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D.A. Nabati, E.R. Schmidt, E.S. Khaleghi and D.J. Parrish, 2008. The Growth of Kentucky Bluegrass (Poa pratensis cv. Plush) as Affected by Plant Growth Regulators and Iron (Fe), Grown under Limited Soil Moisture Regimes. Asian Journal of Plant Sciences, 7: 183-188.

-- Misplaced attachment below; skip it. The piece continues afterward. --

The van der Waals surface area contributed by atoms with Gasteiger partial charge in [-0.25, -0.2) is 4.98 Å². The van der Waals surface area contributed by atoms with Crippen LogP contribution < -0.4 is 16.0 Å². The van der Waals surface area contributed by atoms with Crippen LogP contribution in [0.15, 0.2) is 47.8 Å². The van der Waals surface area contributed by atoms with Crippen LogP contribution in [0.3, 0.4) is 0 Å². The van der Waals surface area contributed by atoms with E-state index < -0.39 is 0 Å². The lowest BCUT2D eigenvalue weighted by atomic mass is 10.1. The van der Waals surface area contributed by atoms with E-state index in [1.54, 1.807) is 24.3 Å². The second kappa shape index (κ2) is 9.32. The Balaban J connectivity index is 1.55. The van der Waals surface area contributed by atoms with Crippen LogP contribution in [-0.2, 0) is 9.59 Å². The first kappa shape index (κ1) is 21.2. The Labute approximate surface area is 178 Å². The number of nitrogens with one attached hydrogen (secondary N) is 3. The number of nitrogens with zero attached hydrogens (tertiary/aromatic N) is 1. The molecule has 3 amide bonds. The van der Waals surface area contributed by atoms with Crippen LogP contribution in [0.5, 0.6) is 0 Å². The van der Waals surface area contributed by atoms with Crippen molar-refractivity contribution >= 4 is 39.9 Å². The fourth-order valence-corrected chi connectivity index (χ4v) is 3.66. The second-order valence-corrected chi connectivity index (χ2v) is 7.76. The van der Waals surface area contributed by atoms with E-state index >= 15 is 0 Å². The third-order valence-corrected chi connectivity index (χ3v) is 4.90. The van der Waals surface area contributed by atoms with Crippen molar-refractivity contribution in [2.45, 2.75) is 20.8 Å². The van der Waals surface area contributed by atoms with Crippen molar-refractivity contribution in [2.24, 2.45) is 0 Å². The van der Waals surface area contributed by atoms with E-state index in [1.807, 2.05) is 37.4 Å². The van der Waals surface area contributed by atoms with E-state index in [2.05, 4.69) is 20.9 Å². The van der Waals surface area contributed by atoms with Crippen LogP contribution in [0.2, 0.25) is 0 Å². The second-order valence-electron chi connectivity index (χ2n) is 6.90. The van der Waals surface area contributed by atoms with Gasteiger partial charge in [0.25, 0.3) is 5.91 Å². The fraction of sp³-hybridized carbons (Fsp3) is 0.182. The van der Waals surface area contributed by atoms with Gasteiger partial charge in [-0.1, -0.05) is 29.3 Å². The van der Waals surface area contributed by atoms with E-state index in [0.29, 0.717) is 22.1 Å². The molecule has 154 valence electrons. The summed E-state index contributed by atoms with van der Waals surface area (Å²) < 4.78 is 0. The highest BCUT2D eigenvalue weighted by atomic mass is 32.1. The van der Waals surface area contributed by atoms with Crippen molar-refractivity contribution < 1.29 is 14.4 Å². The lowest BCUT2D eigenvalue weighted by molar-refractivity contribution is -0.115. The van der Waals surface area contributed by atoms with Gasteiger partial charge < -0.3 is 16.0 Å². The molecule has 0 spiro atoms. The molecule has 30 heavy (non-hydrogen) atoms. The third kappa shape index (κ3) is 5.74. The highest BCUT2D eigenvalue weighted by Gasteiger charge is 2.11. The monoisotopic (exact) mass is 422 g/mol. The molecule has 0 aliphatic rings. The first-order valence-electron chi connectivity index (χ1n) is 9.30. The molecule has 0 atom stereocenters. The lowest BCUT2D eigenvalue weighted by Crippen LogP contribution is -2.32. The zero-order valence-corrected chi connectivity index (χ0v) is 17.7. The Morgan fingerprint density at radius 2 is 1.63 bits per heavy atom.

DOI: 10.3923/ajps.2008.183.188

URL: http://scialert.net/abstract/?doi=ajps.2008.183.188

INTRODUCTION